Joan Smith: All is vanity – and it's gone viral over warlord Kony


Joan Smith
Sunday 11 March 2012 01:00 GMT

It has become an internet sensation. Celebrities have rushed to offer support. The White House has congratulated the people who made it. Within a couple of days of being posted on YouTube, around 50 million people had watched Kony 2012, a short film about an African rebel leader. And I'm wondering whether I've seen the same video as everyone else, because when I watched it I wanted to throw up.

There's no doubt that Joseph Kony is a nasty piece of work. His ridiculous Lord's Resistance Army was responsible for countless murders, rapes and mutilations in his home country, Uganda, and he should be tried for crimes against humanity. But Kony's soldiers were driven out of Uganda six years ago, leaving the country to get on with the process of rehabilitating child soldiers and girls forced into prostitution. Kony is thought to be hiding in a remote area of the Democratic Republic of Congo – so remote, indeed, that he may have missed the fact that he's been targeted by a parade of smug celebrities.

"Dear Joseph Kony, I'm Gonna help Make you FAMOUS!!!!", Sean Combs (aka the rapper P Diddy) warned last week. Combs is so serious about "stopping" Kony that he's mobilised millions of followers on Twitter, ordering them to retweet his message. Rihanna, too, has added her name to the roster of stars urging an end to the non-existent slaughter of children in Uganda. Famous people emoting in a cause they know nothing about is hardly novel, but the internet has dramatically increased opportunities to look naïve, or downright foolish.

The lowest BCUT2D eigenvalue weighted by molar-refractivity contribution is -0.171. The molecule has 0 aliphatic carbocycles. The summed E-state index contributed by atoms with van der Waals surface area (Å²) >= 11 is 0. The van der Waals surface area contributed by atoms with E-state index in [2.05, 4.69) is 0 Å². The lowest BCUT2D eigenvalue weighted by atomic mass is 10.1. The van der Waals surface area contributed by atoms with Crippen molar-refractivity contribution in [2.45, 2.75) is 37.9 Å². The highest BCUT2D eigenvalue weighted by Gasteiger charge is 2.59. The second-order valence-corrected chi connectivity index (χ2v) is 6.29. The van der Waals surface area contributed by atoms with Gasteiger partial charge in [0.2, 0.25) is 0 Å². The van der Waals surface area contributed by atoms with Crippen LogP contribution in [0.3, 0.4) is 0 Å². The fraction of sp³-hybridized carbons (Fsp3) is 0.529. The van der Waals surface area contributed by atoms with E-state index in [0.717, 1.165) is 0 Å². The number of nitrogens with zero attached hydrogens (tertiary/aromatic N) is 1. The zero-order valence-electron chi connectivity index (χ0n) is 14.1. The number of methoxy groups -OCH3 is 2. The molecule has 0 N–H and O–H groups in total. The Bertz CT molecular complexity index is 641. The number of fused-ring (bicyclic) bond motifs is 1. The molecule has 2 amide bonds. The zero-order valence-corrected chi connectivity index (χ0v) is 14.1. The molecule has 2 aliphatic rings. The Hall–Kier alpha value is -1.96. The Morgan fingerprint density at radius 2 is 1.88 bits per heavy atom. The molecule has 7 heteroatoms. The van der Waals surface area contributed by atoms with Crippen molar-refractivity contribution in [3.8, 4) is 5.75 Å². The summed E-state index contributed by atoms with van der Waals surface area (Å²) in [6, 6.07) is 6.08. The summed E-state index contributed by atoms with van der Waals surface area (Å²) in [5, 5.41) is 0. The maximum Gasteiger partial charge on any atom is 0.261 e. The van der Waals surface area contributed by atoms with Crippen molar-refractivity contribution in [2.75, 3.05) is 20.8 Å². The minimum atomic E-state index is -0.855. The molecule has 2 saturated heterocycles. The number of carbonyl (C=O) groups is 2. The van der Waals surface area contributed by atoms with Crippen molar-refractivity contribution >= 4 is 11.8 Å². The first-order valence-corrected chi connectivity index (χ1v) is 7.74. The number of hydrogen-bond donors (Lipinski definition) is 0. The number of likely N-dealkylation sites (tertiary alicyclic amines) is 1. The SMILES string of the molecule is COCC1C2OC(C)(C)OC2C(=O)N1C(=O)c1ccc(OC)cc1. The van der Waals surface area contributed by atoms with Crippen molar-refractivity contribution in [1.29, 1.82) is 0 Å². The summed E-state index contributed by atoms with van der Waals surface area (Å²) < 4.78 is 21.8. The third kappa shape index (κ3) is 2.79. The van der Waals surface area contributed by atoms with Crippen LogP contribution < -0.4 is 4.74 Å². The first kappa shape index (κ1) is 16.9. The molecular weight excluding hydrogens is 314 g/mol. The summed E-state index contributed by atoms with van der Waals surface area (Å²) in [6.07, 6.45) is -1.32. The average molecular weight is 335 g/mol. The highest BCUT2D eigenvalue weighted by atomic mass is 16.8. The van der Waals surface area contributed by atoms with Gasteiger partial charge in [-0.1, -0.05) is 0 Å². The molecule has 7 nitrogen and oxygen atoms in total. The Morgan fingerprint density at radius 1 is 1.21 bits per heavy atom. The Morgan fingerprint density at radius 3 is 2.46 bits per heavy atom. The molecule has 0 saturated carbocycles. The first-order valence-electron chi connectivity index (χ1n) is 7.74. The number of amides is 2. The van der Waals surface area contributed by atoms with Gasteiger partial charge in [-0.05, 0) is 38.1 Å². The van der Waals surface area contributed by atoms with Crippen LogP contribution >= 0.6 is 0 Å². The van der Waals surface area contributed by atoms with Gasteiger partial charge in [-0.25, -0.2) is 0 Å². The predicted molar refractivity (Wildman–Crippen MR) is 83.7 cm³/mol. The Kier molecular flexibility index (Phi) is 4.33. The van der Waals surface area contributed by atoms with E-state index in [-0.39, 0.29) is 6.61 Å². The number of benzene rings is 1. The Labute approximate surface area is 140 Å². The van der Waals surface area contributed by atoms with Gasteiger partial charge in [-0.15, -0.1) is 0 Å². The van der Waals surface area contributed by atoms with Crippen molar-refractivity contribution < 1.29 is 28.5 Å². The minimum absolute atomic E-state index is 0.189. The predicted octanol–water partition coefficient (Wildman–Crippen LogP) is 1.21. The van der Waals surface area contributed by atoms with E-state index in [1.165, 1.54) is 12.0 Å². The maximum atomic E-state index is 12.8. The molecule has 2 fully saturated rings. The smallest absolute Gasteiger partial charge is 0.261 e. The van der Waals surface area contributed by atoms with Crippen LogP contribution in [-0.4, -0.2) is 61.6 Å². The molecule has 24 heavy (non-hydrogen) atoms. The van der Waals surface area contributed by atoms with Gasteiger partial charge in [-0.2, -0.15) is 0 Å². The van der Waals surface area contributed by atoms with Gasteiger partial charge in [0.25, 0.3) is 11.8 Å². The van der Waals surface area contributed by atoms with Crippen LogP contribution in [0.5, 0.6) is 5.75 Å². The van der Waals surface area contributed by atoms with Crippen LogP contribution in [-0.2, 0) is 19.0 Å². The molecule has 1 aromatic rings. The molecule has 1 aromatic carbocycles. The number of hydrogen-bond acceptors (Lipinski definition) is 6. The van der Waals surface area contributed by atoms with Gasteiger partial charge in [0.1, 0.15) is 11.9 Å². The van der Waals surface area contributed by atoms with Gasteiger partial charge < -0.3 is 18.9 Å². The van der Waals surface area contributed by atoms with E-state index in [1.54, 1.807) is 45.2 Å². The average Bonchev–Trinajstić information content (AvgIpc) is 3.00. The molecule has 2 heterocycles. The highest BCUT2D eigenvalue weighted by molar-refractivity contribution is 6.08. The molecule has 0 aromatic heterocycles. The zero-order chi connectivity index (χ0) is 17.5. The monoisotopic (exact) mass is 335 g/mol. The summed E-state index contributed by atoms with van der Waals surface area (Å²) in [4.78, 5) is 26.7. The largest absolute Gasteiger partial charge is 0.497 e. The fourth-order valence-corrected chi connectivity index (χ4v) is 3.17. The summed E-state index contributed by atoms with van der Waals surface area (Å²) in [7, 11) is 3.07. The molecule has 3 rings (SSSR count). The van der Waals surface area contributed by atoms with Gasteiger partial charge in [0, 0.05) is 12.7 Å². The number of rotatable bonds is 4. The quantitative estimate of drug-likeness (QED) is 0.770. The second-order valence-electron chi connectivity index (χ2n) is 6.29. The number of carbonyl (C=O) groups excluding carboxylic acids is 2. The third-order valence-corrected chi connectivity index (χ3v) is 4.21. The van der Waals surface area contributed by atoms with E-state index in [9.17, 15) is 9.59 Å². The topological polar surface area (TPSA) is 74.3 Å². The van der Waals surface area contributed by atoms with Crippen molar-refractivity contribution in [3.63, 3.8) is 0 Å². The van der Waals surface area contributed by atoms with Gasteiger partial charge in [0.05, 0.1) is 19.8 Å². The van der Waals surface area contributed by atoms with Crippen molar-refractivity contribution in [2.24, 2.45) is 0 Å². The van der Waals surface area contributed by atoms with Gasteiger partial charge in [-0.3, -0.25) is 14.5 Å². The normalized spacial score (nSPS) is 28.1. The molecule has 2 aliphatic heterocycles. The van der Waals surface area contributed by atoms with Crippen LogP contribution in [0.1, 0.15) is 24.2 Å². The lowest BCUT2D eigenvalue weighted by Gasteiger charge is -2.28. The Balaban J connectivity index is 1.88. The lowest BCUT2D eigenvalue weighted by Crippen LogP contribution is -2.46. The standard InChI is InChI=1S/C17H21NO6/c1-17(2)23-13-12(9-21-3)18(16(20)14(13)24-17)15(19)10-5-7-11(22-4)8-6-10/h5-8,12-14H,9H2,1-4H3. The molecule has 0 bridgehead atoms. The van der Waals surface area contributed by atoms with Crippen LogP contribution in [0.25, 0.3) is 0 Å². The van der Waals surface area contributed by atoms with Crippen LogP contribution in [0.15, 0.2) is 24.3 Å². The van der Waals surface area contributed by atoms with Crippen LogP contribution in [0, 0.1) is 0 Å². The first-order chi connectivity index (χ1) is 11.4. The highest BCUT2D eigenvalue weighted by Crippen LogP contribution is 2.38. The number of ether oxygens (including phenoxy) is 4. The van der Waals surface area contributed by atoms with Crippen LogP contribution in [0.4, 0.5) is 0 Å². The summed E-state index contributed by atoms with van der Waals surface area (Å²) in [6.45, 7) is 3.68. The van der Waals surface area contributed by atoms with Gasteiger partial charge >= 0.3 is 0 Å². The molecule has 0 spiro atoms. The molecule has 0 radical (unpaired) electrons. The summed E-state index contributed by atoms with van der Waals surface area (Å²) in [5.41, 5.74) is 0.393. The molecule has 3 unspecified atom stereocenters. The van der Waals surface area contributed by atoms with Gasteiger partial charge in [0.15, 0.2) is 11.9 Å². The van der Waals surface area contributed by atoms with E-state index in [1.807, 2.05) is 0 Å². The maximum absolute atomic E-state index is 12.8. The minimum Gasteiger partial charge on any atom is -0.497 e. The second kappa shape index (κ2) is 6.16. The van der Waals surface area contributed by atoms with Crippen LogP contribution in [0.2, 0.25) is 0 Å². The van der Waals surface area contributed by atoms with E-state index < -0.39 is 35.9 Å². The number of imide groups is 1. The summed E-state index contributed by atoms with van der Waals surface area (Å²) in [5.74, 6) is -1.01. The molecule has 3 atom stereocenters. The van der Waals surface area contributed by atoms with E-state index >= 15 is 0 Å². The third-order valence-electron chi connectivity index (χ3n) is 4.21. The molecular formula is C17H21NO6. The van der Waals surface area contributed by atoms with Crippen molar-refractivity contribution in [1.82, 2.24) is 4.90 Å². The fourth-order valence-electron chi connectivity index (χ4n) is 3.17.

The celebrities squaring up to Kony are responding not to facts but to the film's saccharine tone and its unashamed narcissism. It's all about feeling good in return for not doing very much, and the rest of us can share in the glow by wearing a wristband, buying a campaign kit, and putting up posters. The aim is to turn Kony into the world's most wanted man, which will supposedly put pressure on the United States government and the Ugandan army, itself accused of human-rights abuses, to track him down. A more urgent case could be made for "stopping" a number of people still in power, including Sudan's President Omar al-Bashir – Kony's main backer and an indicted war criminal – and President Assad of Syria.

The film was made by an American organisation called Invisible Children. Quite why its activists think they're helping kids in Uganda by launching a celebrity wild goose chase is a matter for them. One of several significant facts not mentioned in the film is that their own government has refused to sign up to the International Criminal Court, which is the only body with the legal and moral authority to try notorious war criminals.

But the most astonishing thing about the campaign is its total insensitivity to questions of race, power and representation: the film demands that we look at a nasty black man, Kony, through the eyes of a winsome white child with blond curls who happens to be the film-maker's son. I'm not at all surprised it's been greeted with anger and astonishment in Uganda.

Those who run Invisible Children have been accused of spending too much on administration and making films and not enough on helping children. But this is a morality tale for our times, showing what happens when well-meaning but utterly misguided people decide to utilise the power of the internet. Facts get lost, vanity goes viral – and a thuggish warlord trends on Twitter.;

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